In the second experiment, we specifically addressed the presence of an interaction between two bacterial strains (Db11, ATCC274) and four host strains (MY8, MY10, MY14, MY15), the latter belonging to two different host genotypes. For this experiment, all factor combinations were included in each 96-well plate and in one experimental run. Only 7 out of 384 cases had to be excluded for the reasons given above (1.82%), resulting in 46 to 48 data points per factor combination. Again, the number of valid cases did not differ among factor combinations (LRT, χ2 = 0.093, d.f. = 3, P = 0.996). In the control treatment of this experiment, all animals were alive.
The second experiment confirmed the presence of variation in host resistance and pathogen virulence, although the overall level of virulence was lower than in the main experiment (Fig. ). Subsequent OLR revealed a significant effect from the factor worm strain or worm genotype, and also the interaction between the bacterial strain and either worm strain or genotype. The effect of bacterial strains was significant before Dunn-Sidák adjustment of significance levels (due to multiple testing), but insignificant afterwards (Table ). For these OLR analyses, the models employed were significantly better than a model without any predictors (model including worm strain as factor: LRT, χ2 = 62.29, d.f. = 7, P < 0.0001; model including worm microsatellite genotype as factor: LRT, χ2 = 59.12, d.f. = 3, P < 0.0001). Moreover, they were not significantly worse than the respective saturated models (model including worm strain: LRT, χ2 = 4.62, d.f. = 7, P = 0.7060; model including worm genotype: LRT, χ2 = 1.32, d.f. = 3, P = 0.7238), suggesting that they contained sufficient details to explain the observed variation.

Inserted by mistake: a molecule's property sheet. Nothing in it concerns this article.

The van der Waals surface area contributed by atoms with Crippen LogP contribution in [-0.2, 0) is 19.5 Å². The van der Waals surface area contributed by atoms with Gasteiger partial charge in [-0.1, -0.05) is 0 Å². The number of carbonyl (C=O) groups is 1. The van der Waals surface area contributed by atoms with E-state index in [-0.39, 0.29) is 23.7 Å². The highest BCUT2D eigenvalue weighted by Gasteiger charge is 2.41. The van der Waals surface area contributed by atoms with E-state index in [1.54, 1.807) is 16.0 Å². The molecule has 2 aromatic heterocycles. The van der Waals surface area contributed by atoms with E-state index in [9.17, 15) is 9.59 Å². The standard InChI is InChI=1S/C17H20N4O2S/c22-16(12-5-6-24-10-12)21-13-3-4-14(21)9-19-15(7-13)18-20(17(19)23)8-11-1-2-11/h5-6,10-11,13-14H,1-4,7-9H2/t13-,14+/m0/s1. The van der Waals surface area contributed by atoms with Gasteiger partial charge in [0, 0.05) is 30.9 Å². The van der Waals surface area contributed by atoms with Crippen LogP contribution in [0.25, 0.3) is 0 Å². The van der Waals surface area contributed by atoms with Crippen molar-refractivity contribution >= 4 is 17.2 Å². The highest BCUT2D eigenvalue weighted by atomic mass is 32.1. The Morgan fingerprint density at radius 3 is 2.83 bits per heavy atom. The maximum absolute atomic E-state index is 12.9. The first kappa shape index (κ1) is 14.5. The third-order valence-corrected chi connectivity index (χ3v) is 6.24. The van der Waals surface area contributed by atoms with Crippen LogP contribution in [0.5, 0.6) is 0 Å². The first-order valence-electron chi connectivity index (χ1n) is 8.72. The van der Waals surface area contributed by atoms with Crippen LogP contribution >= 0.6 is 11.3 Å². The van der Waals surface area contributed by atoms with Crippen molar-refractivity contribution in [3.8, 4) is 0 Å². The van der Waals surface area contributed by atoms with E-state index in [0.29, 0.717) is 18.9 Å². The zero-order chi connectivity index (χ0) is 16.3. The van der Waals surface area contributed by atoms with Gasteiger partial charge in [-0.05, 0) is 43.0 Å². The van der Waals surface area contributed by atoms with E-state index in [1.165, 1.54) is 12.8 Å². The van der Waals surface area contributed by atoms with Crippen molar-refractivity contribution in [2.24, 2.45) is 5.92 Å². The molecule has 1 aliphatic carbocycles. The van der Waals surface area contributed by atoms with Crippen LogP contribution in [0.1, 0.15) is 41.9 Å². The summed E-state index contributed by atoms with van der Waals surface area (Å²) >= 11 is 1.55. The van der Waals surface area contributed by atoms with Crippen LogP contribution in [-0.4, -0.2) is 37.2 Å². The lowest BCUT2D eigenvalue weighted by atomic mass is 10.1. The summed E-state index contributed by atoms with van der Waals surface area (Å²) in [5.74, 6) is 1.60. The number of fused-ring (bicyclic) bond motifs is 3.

Treatment response for the different bacterial and worm strain combinations of the second experiment. The black area denotes the proportion of dead worms, grey the proportion of morbid, and white the proportion of live worms.
Ordinal logistic regression analysis of the importance of different factors in the second experiment.
Subsequent performance of association tests generally corroborated the OLR analyses: The different predictor variables had a significant effect on the treatment response (LRT analysis in Table ). With two exceptions, this was still true after correcting for one of the other predictors (CMH tests in Table ). One of the exceptions refers to the factor bacterial strain, which no longer produced a significant effect if corrected by any of the other factors. This is in agreement with results from the OLR analysis. The other case shows that the factor worm strain becomes insignificant if corrected by worm genotype, which confirms the findings for the main experiment (see above). Consequently, the results clearly demonstrate that there are significant differences among host genotypes and, most importantly, that there are significant strain- or genotype-specific interactions between the two species.
Association analysis of the impact of different factors on worm condition in the second experiment.